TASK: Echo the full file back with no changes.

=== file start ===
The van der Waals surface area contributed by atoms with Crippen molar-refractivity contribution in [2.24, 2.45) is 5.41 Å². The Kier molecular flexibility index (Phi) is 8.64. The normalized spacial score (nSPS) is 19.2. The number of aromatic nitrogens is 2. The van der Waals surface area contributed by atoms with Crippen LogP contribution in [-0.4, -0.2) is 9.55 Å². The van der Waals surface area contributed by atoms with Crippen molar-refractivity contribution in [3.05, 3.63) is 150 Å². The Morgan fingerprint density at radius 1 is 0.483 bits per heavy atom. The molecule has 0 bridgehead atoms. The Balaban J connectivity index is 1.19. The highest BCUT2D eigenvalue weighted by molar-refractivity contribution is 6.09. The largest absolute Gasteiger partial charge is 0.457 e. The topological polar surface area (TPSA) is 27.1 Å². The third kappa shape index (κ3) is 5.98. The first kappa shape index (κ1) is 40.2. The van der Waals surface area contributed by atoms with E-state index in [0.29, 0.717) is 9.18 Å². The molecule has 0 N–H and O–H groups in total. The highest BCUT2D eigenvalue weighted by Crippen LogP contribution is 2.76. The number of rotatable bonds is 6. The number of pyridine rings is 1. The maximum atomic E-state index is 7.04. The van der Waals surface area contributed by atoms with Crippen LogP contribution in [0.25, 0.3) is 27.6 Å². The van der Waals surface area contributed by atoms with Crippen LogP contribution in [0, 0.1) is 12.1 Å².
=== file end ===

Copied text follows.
The van der Waals surface area contributed by atoms with Crippen molar-refractivity contribution in [2.24, 2.45) is 5.41 Å². The Kier molecular flexibility index (Phi) is 8.64. The normalized spacial score (nSPS) is 19.2. The number of aromatic nitrogens is 2. The van der Waals surface area contributed by atoms with Crippen LogP contribution in [-0.4, -0.2) is 9.55 Å². The van der Waals surface area contributed by atoms with Crippen molar-refractivity contribution in [3.05, 3.63) is 150 Å². The Morgan fingerprint density at radius 1 is 0.483 bits per heavy atom. The molecule has 0 bridgehead atoms. The Balaban J connectivity index is 1.19. The highest BCUT2D eigenvalue weighted by molar-refractivity contribution is 6.09. The largest absolute Gasteiger partial charge is 0.457 e. The topological polar surface area (TPSA) is 27.1 Å². The third kappa shape index (κ3) is 5.98. The first kappa shape index (κ1) is 40.2. The van der Waals surface area contributed by atoms with E-state index in [0.29, 0.717) is 9.18 Å². The molecule has 0 N–H and O–H groups in total. The highest BCUT2D eigenvalue weighted by Crippen LogP contribution is 2.76. The number of rotatable bonds is 6. The number of pyridine rings is 1. The maximum atomic E-state index is 7.04. The van der Waals surface area contributed by atoms with Crippen LogP contribution in [0.25, 0.3) is 27.6 Å². The van der Waals surface area contributed by atoms with Crippen LogP contribution in [0, 0.1) is 12.1 Å².